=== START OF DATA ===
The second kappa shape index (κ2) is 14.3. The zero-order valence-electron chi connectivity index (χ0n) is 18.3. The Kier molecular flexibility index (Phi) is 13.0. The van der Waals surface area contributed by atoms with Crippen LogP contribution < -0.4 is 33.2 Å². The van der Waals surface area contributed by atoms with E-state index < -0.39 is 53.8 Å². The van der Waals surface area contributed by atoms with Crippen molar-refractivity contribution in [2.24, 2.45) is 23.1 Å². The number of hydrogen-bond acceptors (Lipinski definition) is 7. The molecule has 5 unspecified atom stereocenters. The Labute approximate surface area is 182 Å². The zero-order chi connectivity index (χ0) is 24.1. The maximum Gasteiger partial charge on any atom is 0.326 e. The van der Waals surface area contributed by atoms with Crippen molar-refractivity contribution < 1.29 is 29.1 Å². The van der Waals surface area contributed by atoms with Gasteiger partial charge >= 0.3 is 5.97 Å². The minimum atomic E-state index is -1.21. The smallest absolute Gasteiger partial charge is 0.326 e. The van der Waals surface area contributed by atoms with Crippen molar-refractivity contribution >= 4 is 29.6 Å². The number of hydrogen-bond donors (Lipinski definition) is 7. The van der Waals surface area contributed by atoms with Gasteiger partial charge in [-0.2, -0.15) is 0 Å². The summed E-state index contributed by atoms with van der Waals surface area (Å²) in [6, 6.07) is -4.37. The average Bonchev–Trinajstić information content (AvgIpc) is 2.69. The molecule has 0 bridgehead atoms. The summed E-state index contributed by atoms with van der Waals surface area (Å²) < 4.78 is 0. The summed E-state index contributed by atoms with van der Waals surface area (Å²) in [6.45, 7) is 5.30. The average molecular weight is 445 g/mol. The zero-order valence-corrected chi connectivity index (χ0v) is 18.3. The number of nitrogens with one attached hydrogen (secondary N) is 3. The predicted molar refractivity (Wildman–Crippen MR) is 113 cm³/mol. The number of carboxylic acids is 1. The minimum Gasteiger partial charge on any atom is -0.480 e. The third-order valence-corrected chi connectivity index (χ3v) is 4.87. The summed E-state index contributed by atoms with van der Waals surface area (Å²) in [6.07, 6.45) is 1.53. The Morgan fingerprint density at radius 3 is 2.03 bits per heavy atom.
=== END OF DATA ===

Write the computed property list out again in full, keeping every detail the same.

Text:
The second kappa shape index (κ2) is 14.3. The zero-order valence-electron chi connectivity index (χ0n) is 18.3. The Kier molecular flexibility index (Phi) is 13.0. The van der Waals surface area contributed by atoms with Crippen LogP contribution < -0.4 is 33.2 Å². The van der Waals surface area contributed by atoms with E-state index < -0.39 is 53.8 Å². The van der Waals surface area contributed by atoms with Crippen molar-refractivity contribution in [2.24, 2.45) is 23.1 Å². The number of hydrogen-bond acceptors (Lipinski definition) is 7. The molecule has 5 unspecified atom stereocenters. The Labute approximate surface area is 182 Å². The zero-order chi connectivity index (χ0) is 24.1. The maximum Gasteiger partial charge on any atom is 0.326 e. The van der Waals surface area contributed by atoms with Crippen molar-refractivity contribution < 1.29 is 29.1 Å². The van der Waals surface area contributed by atoms with Gasteiger partial charge >= 0.3 is 5.97 Å². The minimum atomic E-state index is -1.21. The smallest absolute Gasteiger partial charge is 0.326 e. The van der Waals surface area contributed by atoms with Crippen molar-refractivity contribution >= 4 is 29.6 Å². The number of hydrogen-bond donors (Lipinski definition) is 7. The van der Waals surface area contributed by atoms with Gasteiger partial charge in [-0.2, -0.15) is 0 Å². The summed E-state index contributed by atoms with van der Waals surface area (Å²) in [6, 6.07) is -4.37. The average Bonchev–Trinajstić information content (AvgIpc) is 2.69. The molecule has 0 bridgehead atoms. The summed E-state index contributed by atoms with van der Waals surface area (Å²) < 4.78 is 0. The summed E-state index contributed by atoms with van der Waals surface area (Å²) in [6.45, 7) is 5.30. The average molecular weight is 445 g/mol. The zero-order valence-corrected chi connectivity index (χ0v) is 18.3. The number of nitrogens with one attached hydrogen (secondary N) is 3. The predicted molar refractivity (Wildman–Crippen MR) is 113 cm³/mol. The number of carboxylic acids is 1. The minimum Gasteiger partial charge on any atom is -0.480 e. The third-order valence-corrected chi connectivity index (χ3v) is 4.87. The summed E-state index contributed by atoms with van der Waals surface area (Å²) in [6.07, 6.45) is 1.53. The Morgan fingerprint density at radius 3 is 2.03 bits per heavy atom.